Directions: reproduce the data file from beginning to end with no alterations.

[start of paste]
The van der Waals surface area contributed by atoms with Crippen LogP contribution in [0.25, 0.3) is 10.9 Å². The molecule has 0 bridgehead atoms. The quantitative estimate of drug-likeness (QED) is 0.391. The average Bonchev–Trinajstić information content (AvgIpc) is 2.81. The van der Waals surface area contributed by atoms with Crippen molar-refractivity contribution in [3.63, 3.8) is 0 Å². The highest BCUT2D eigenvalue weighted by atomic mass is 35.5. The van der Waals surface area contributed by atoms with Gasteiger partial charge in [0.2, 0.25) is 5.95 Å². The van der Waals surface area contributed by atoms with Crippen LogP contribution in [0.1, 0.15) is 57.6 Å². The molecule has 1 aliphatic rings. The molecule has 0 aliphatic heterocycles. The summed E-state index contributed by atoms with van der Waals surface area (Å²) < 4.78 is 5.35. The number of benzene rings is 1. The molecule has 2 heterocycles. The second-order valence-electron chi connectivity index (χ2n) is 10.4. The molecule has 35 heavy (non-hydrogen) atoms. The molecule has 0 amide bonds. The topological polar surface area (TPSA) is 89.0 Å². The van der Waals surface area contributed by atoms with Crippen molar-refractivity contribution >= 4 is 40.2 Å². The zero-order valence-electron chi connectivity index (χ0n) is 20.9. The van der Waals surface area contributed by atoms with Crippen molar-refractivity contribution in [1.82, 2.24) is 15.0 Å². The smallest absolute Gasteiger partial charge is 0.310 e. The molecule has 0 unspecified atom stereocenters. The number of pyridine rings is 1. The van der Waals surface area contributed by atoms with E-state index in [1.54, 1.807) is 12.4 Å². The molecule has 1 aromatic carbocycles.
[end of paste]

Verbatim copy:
The van der Waals surface area contributed by atoms with Crippen LogP contribution in [0.25, 0.3) is 10.9 Å². The molecule has 0 bridgehead atoms. The quantitative estimate of drug-likeness (QED) is 0.391. The average Bonchev–Trinajstić information content (AvgIpc) is 2.81. The van der Waals surface area contributed by atoms with Crippen molar-refractivity contribution in [3.63, 3.8) is 0 Å². The highest BCUT2D eigenvalue weighted by atomic mass is 35.5. The van der Waals surface area contributed by atoms with Gasteiger partial charge in [0.2, 0.25) is 5.95 Å². The van der Waals surface area contributed by atoms with Crippen LogP contribution in [0.1, 0.15) is 57.6 Å². The molecule has 1 aliphatic rings. The molecule has 0 aliphatic heterocycles. The summed E-state index contributed by atoms with van der Waals surface area (Å²) < 4.78 is 5.35. The number of benzene rings is 1. The molecule has 2 heterocycles. The second-order valence-electron chi connectivity index (χ2n) is 10.4. The molecule has 35 heavy (non-hydrogen) atoms. The molecule has 0 amide bonds. The topological polar surface area (TPSA) is 89.0 Å². The van der Waals surface area contributed by atoms with Crippen molar-refractivity contribution >= 4 is 40.2 Å². The zero-order valence-electron chi connectivity index (χ0n) is 20.9. The van der Waals surface area contributed by atoms with Crippen molar-refractivity contribution in [1.82, 2.24) is 15.0 Å². The smallest absolute Gasteiger partial charge is 0.310 e. The molecule has 0 unspecified atom stereocenters. The number of pyridine rings is 1. The van der Waals surface area contributed by atoms with E-state index in [1.54, 1.807) is 12.4 Å². The molecule has 1 aromatic carbocycles.